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My Toddler Just Got His Tonsils Out & Will Not Eat

by
author image Kristie Brown
Kristie Brown is a publisher, writer and editor. She has contributed to magazines, textbooks and online publications. Brown holds a Bachelor of Arts in English from the University of Texas at Austin.
My Toddler Just Got His Tonsils Out & Will Not Eat
Closely follow the post-operative instructions your child's physician provides. Photo Credit Jupiterimages/Photos.com/Getty Images

Recovery from surgery can be a painful process for anyone, but a toddler has a limited capacity to equate pain with getting better, coupled with an inability to properly express his frustration and pain except through crying. While a tonsillectomy can be a relatively quick surgery, the recovery time can last several days or longer, and although your toddler will not feel like doing so, it’s important to get him to eat so he can recover more quickly.

Tonsillitis and Tonsillectomy

The tonsils are small, round tissues located at the back of both sides of the throat. While their function is to fight germs, they can become infected from the continued onslaught of bacteria and germs, causing sore throats, fatigue and fever. When a patient has chronic tonsillitis, a routine tonsillectomy is performed under general anesthesia to remove the tonsils. While the surgery takes about 20 to 30 minutes, the fear surrounding the surgery and the recovery afterward can be traumatic, particularly for young children. Try to minimize your child's fear and ask whether your hospital has a child-friendly tour it can conduct that familiarizes children with the hospital rooms and surroundings. Don't forget to take your child's comfort toy or blanket so she can self soothe after the surgery.

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Easing Recovery

Chewing is essential to reducing both throat and ear pain after a tonsillectomy, and it minimizes scarring at the incision site. According to the American Academy of Otolaryngology, the sooner a child can eat and chew after recovery, the sooner he will recover. A throat-numbing spray will minimize some of the pain before chewing and swallowing, and for a special treat, make throat-numbing ice pops. If you don’t have a special ice-pop tray, pour your toddler’s favorite electrolyte drink or apple juice in paper cups and add about 1/2 tsp. of numbing spray to each pop. Place in the freezer, and then insert wooden sticks in the mixture once it becomes firm, but before it freezes. Once the treat is frozen, remove the paper and allow your toddler to suck on the flavored ice, which will numb his throat and buy you a little bit of eating time.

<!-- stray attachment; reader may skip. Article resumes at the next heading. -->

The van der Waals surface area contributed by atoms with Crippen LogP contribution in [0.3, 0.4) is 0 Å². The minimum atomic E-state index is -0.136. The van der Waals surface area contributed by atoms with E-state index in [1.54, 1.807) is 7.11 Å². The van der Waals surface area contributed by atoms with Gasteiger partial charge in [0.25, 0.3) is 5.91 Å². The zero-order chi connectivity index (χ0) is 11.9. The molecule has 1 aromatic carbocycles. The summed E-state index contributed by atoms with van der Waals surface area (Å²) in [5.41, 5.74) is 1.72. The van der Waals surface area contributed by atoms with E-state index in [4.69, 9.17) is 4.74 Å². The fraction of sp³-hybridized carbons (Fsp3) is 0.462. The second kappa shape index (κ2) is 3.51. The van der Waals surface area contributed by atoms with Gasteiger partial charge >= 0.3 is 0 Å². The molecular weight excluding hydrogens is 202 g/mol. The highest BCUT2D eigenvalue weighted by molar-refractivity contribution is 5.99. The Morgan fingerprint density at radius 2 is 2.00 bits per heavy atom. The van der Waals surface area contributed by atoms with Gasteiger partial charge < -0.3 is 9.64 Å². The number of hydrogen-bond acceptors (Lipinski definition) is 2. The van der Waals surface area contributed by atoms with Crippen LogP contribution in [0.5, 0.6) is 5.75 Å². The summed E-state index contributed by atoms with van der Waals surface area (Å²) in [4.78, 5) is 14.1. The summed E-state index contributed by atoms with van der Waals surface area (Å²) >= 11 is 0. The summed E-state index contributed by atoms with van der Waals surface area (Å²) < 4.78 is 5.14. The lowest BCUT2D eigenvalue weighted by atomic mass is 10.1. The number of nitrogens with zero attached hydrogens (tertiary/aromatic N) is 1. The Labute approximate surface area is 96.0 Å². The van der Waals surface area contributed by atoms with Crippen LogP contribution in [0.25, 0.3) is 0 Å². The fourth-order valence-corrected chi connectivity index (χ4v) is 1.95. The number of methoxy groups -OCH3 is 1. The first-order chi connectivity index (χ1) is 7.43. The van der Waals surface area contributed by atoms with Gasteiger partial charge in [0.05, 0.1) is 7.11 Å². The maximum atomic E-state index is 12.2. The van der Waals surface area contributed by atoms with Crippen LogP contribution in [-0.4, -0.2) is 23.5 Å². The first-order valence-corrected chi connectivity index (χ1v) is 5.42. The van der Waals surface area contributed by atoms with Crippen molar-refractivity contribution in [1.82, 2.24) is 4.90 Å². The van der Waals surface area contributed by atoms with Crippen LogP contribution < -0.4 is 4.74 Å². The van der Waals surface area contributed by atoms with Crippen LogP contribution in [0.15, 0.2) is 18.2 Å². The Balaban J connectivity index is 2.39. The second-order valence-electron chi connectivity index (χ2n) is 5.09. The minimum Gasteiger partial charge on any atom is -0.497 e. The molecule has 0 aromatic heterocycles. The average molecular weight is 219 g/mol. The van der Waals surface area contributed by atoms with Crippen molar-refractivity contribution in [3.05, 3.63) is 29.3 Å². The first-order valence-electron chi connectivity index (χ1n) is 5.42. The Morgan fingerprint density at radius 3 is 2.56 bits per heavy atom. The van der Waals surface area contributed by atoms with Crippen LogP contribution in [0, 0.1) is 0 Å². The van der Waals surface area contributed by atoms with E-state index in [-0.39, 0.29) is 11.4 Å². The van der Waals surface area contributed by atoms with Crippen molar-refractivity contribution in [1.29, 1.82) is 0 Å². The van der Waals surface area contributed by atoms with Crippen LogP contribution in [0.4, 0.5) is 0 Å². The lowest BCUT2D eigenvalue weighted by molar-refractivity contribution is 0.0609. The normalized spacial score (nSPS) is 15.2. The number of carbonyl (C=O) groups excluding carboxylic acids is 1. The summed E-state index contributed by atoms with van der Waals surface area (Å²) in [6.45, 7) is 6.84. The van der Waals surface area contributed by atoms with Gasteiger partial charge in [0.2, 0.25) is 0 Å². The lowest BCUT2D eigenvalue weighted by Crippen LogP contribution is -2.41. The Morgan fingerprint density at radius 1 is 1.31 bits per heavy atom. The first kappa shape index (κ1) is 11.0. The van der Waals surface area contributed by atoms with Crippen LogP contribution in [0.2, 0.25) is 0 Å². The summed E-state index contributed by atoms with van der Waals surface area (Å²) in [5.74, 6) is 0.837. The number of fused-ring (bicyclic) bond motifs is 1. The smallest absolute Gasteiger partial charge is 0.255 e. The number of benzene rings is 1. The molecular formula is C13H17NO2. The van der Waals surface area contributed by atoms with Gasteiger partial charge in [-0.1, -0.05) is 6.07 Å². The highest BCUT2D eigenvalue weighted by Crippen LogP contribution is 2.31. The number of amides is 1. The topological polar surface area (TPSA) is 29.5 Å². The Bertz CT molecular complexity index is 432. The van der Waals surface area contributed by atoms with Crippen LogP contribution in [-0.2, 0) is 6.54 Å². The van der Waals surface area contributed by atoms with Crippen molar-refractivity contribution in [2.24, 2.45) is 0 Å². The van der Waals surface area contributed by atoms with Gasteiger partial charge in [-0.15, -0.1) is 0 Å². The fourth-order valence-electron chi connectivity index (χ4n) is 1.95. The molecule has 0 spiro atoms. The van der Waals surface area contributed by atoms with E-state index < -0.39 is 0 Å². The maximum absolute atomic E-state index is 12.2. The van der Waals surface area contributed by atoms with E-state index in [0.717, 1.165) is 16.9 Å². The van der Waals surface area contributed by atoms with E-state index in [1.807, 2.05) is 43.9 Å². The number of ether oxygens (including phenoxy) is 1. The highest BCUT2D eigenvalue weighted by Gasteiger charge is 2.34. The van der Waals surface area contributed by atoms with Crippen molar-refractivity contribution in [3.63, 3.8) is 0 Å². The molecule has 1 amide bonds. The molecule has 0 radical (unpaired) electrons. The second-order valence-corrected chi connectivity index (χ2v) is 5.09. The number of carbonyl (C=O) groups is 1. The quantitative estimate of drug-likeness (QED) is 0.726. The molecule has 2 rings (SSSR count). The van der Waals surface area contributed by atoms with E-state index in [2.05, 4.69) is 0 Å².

Staying Hydrated

Coax your toddler to drink liquids frequently, which is key to keeping her hydrated and on the road to recovery. And because life with a toddler is already a daily battle of wills, you might need to get creative or give her some extra TLC. Cuddle her in your lap and read a couple of her favorite books as you urge her to take sips of water, apple juice or another favorite drink that isn’t acidic. The colder the beverage is, the better it will feel on her sore throat. Frozen pops and lukewarm broth or pureed soup also aid in the hydration department, but warm or hot drinks will irritate her throat.

Soothing Foods

Encourage your child to eat soft foods, including pudding, soups with soft meat or vegetables, mashed potatoes, hot cereal that has been cooled to room temperature, smashed or pureed vegetables or non-acidic fruit, bread or a nutrient-rich smoothie. Watch a favorite movie or television program together so he's a bit distracted from the pain as he eats, and offer foods on a fun, new plate or in a new cup that features one of his favorite book or movie characters. Try to avoid hard or crunchy foods, such as toast or crackers, for the first few days so that they don’t irritate the throat.

Other Options

Post-operative recovery is a time for indulgence, particularly for a child. Combine lots of hugs and love with treats that will make her more willing to drink and eat. Sherbet and ice cream will be a food trifecta: They hydrate and provide sustenance, while the cold minimizes her throat pain. When nothing you try seems to encourage her to eat, cuddle her on your lap and sing to her or tell her stories as you spoon feed her until she realizes it’s not going to hurt every time she eats.

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References

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